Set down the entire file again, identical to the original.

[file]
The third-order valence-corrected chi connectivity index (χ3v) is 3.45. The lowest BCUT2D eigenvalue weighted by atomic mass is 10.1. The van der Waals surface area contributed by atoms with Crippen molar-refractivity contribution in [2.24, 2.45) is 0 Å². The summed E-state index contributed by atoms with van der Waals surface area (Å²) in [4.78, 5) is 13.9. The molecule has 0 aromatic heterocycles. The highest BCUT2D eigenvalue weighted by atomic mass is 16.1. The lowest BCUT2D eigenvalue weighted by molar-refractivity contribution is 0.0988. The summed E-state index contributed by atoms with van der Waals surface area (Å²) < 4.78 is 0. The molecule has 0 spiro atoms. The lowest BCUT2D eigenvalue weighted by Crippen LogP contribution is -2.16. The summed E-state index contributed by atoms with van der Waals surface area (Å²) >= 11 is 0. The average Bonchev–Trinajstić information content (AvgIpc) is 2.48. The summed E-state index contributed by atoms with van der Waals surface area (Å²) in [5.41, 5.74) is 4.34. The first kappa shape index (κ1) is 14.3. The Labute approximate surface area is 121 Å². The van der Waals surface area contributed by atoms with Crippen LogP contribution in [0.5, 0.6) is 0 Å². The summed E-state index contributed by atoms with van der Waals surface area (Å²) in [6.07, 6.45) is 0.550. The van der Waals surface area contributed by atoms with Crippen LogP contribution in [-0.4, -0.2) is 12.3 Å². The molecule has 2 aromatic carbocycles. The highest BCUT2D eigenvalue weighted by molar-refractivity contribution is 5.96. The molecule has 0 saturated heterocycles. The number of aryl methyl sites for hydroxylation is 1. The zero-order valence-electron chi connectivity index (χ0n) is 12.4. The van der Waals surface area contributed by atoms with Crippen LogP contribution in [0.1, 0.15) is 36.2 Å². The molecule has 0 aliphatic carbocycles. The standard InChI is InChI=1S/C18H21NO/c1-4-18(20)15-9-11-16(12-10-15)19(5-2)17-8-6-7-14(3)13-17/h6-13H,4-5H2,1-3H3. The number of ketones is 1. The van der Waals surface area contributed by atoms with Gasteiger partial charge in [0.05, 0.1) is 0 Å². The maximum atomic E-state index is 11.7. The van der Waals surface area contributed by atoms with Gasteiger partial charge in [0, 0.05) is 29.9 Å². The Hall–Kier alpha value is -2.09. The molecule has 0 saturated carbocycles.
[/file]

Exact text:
The third-order valence-corrected chi connectivity index (χ3v) is 3.45. The lowest BCUT2D eigenvalue weighted by atomic mass is 10.1. The van der Waals surface area contributed by atoms with Crippen molar-refractivity contribution in [2.24, 2.45) is 0 Å². The summed E-state index contributed by atoms with van der Waals surface area (Å²) in [4.78, 5) is 13.9. The molecule has 0 aromatic heterocycles. The highest BCUT2D eigenvalue weighted by atomic mass is 16.1. The lowest BCUT2D eigenvalue weighted by molar-refractivity contribution is 0.0988. The summed E-state index contributed by atoms with van der Waals surface area (Å²) < 4.78 is 0. The molecule has 0 spiro atoms. The lowest BCUT2D eigenvalue weighted by Crippen LogP contribution is -2.16. The summed E-state index contributed by atoms with van der Waals surface area (Å²) >= 11 is 0. The average Bonchev–Trinajstić information content (AvgIpc) is 2.48. The summed E-state index contributed by atoms with van der Waals surface area (Å²) in [5.41, 5.74) is 4.34. The first kappa shape index (κ1) is 14.3. The Labute approximate surface area is 121 Å². The van der Waals surface area contributed by atoms with Crippen LogP contribution in [0.5, 0.6) is 0 Å². The summed E-state index contributed by atoms with van der Waals surface area (Å²) in [6.07, 6.45) is 0.550. The van der Waals surface area contributed by atoms with Crippen LogP contribution in [-0.4, -0.2) is 12.3 Å². The molecule has 2 aromatic carbocycles. The highest BCUT2D eigenvalue weighted by molar-refractivity contribution is 5.96. The molecule has 0 saturated heterocycles. The number of aryl methyl sites for hydroxylation is 1. The zero-order valence-electron chi connectivity index (χ0n) is 12.4. The van der Waals surface area contributed by atoms with Crippen LogP contribution in [0.1, 0.15) is 36.2 Å². The molecule has 0 aliphatic carbocycles. The standard InChI is InChI=1S/C18H21NO/c1-4-18(20)15-9-11-16(12-10-15)19(5-2)17-8-6-7-14(3)13-17/h6-13H,4-5H2,1-3H3. The number of ketones is 1. The van der Waals surface area contributed by atoms with Gasteiger partial charge in [0.05, 0.1) is 0 Å². The maximum atomic E-state index is 11.7. The van der Waals surface area contributed by atoms with Gasteiger partial charge in [0, 0.05) is 29.9 Å². The Hall–Kier alpha value is -2.09. The molecule has 0 saturated carbocycles.